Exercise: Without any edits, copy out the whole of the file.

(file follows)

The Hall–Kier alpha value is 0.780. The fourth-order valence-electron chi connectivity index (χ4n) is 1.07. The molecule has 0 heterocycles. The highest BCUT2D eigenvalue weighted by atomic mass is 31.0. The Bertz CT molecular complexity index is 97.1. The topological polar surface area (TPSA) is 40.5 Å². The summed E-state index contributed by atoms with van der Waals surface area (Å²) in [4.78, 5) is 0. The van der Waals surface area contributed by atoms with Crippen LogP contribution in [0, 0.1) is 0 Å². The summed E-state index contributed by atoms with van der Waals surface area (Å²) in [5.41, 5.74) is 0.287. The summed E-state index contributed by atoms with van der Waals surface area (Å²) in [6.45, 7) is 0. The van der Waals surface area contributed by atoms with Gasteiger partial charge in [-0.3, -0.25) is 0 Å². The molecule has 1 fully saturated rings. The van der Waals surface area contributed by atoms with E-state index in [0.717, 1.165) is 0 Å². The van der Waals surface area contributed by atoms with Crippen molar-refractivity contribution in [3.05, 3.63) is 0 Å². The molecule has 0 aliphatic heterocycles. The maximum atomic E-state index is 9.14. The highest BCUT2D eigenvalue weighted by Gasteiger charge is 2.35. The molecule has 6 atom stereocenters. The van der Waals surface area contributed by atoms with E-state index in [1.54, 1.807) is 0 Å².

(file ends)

The Hall–Kier alpha value is 0.780. The fourth-order valence-electron chi connectivity index (χ4n) is 1.07. The molecule has 0 heterocycles. The highest BCUT2D eigenvalue weighted by atomic mass is 31.0. The Bertz CT molecular complexity index is 97.1. The topological polar surface area (TPSA) is 40.5 Å². The summed E-state index contributed by atoms with van der Waals surface area (Å²) in [4.78, 5) is 0. The van der Waals surface area contributed by atoms with Crippen LogP contribution in [0, 0.1) is 0 Å². The summed E-state index contributed by atoms with van der Waals surface area (Å²) in [5.41, 5.74) is 0.287. The summed E-state index contributed by atoms with van der Waals surface area (Å²) in [6.45, 7) is 0. The van der Waals surface area contributed by atoms with Gasteiger partial charge in [-0.3, -0.25) is 0 Å². The molecule has 1 fully saturated rings. The van der Waals surface area contributed by atoms with E-state index in [0.717, 1.165) is 0 Å². The van der Waals surface area contributed by atoms with Crippen molar-refractivity contribution in [3.05, 3.63) is 0 Å². The molecule has 0 aliphatic heterocycles. The maximum atomic E-state index is 9.14. The highest BCUT2D eigenvalue weighted by Gasteiger charge is 2.35. The molecule has 6 atom stereocenters. The van der Waals surface area contributed by atoms with E-state index in [1.54, 1.807) is 0 Å².